The location of the Great Attractor was finally determined in 1986 and lies at a distance of 250 million light years  from the Milky Way, in the direction of the Hydra and Centaurus constellations. That region of space is dominated by the Norma cluster, a massive cluster of galaxies, and contains a preponderance of large, old galaxies, many of which are colliding with their neighbors, and or radiating large amounts of radio waves.

Major concentration of galaxies lies beyond the Great Attractor, near the so-called Shapley Supercluster, 500 million light-years away—the most massive known super-cluster. Mapping X-ray luminous galaxy clusters in the Great Attractor region has shown that the pull our galaxy is experiencing is most likely due to both the nearby Great Attractor and these more distant structures.

In the 1987, a group of astronomers known as the "Seven Samurai," at Cal Tech  uncovered this coordinated motion of the Milky Way and our several million nearest galactic neighbors. They found that galaxies are very unevenly distributed in space, with galactic super-clusters separated by incredibly huge voids of visible ordinary matter. The place towards which we all appear headed was originally called the New Supergalactic Center or the Very Massive Object until one of the discoverers, Alan Dressler, decided they needed a more evocative name and came up with "The Great Attractor."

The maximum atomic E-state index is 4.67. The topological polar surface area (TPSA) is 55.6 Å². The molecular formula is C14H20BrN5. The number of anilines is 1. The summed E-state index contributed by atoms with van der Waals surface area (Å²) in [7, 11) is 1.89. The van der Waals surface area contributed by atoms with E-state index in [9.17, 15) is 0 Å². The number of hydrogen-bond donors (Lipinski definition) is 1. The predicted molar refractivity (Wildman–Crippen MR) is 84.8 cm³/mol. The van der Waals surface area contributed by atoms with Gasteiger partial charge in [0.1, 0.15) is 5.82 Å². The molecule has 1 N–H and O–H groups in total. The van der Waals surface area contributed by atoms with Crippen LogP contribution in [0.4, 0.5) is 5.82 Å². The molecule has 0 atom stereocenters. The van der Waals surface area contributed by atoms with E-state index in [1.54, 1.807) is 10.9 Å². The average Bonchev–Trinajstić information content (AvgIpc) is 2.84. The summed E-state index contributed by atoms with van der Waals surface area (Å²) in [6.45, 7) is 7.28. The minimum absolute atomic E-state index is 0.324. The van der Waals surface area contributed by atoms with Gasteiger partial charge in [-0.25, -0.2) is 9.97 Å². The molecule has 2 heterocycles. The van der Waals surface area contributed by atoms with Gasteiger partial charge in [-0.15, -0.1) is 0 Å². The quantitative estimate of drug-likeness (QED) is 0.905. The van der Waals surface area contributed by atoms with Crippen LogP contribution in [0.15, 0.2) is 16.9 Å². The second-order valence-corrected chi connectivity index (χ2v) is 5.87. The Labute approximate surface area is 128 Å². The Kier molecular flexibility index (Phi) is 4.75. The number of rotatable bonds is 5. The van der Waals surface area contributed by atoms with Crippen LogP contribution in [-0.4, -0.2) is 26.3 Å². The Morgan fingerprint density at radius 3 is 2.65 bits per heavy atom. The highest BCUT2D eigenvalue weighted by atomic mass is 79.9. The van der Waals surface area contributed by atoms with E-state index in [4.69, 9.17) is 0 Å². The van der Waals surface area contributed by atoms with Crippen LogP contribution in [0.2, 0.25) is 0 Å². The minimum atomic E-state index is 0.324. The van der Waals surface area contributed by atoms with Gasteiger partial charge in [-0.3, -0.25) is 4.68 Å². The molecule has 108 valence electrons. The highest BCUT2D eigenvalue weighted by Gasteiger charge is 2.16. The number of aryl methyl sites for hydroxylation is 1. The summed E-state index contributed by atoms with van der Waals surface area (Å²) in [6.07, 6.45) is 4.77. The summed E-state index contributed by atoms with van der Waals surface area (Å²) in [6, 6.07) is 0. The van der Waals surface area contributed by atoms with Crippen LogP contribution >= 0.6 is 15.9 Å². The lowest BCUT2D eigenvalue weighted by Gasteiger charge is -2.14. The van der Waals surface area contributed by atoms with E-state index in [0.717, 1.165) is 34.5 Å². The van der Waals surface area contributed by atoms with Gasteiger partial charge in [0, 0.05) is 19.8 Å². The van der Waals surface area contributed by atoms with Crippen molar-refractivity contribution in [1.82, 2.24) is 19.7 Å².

The motion of local galaxies indicated there was something massive out there that are pulling the Milky Way, the Andromeda Galaxy, and other nearby galaxies towards it. For a while, nobody could see what it was, because it lies behind the plane of our Galaxy --- that means the gas and dust in our Galaxy obscures the light from the Great Attractor, and it is outshone by the stars and other objects in our Galaxy.

The Great Attractor is a diffuse concentration of matter some 400 million light-years in size located around 250 million light-years away within the so-called "Centaurus Wall" of galaxies , about seven degrees off the plane of the Milky Way. X-ray observations with the ROSAT satellite then revealed that Abell 3627 is at the center of the Great Attractor. It lies in the so-called Zone of Avoidance, where the dust and stars of the Milky Way's disk obscures as much as a quarter of the Earth's visible sky.